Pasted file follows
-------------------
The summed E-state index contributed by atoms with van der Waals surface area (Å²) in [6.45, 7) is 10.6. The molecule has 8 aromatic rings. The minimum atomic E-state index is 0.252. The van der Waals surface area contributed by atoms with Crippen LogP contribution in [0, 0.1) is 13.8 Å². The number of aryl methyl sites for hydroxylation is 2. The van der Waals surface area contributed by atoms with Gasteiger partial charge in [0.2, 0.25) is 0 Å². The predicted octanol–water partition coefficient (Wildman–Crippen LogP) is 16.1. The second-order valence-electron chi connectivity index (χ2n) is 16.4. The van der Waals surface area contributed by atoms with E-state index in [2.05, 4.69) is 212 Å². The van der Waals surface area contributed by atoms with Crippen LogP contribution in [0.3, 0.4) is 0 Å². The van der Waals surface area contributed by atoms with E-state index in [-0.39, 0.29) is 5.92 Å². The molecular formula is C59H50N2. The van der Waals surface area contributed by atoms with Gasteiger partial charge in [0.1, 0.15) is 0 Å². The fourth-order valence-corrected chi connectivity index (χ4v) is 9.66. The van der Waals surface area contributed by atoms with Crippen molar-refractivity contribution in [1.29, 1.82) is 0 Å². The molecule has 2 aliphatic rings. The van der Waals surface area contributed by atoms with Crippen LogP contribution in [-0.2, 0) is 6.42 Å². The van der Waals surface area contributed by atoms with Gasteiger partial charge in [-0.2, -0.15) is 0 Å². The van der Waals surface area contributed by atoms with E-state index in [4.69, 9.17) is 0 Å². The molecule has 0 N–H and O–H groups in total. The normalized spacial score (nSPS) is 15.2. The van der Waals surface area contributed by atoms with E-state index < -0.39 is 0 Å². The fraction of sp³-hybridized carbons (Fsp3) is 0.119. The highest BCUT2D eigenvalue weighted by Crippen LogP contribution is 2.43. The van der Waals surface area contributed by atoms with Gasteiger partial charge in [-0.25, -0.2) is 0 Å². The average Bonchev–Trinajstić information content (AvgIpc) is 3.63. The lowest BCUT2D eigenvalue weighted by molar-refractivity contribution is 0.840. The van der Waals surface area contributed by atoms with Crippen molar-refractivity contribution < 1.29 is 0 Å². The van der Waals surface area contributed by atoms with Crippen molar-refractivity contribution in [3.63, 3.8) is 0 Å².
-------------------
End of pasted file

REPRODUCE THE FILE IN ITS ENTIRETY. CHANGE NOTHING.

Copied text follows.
The summed E-state index contributed by atoms with van der Waals surface area (Å²) in [6.45, 7) is 10.6. The molecule has 8 aromatic rings. The minimum atomic E-state index is 0.252. The van der Waals surface area contributed by atoms with Crippen LogP contribution in [0, 0.1) is 13.8 Å². The number of aryl methyl sites for hydroxylation is 2. The van der Waals surface area contributed by atoms with Gasteiger partial charge in [0.2, 0.25) is 0 Å². The predicted octanol–water partition coefficient (Wildman–Crippen LogP) is 16.1. The second-order valence-electron chi connectivity index (χ2n) is 16.4. The van der Waals surface area contributed by atoms with E-state index in [2.05, 4.69) is 212 Å². The van der Waals surface area contributed by atoms with Crippen LogP contribution in [0.3, 0.4) is 0 Å². The van der Waals surface area contributed by atoms with E-state index in [-0.39, 0.29) is 5.92 Å². The molecular formula is C59H50N2. The van der Waals surface area contributed by atoms with Gasteiger partial charge in [0.1, 0.15) is 0 Å². The fourth-order valence-corrected chi connectivity index (χ4v) is 9.66. The van der Waals surface area contributed by atoms with Crippen molar-refractivity contribution in [1.29, 1.82) is 0 Å². The molecule has 2 aliphatic rings. The van der Waals surface area contributed by atoms with Crippen LogP contribution in [-0.2, 0) is 6.42 Å². The van der Waals surface area contributed by atoms with Gasteiger partial charge in [-0.2, -0.15) is 0 Å². The van der Waals surface area contributed by atoms with E-state index in [4.69, 9.17) is 0 Å². The molecule has 0 N–H and O–H groups in total. The normalized spacial score (nSPS) is 15.2. The van der Waals surface area contributed by atoms with E-state index < -0.39 is 0 Å². The fraction of sp³-hybridized carbons (Fsp3) is 0.119. The highest BCUT2D eigenvalue weighted by Crippen LogP contribution is 2.43. The van der Waals surface area contributed by atoms with Gasteiger partial charge in [-0.25, -0.2) is 0 Å². The average Bonchev–Trinajstić information content (AvgIpc) is 3.63. The lowest BCUT2D eigenvalue weighted by molar-refractivity contribution is 0.840. The van der Waals surface area contributed by atoms with Crippen molar-refractivity contribution < 1.29 is 0 Å². The van der Waals surface area contributed by atoms with Crippen molar-refractivity contribution in [3.63, 3.8) is 0 Å².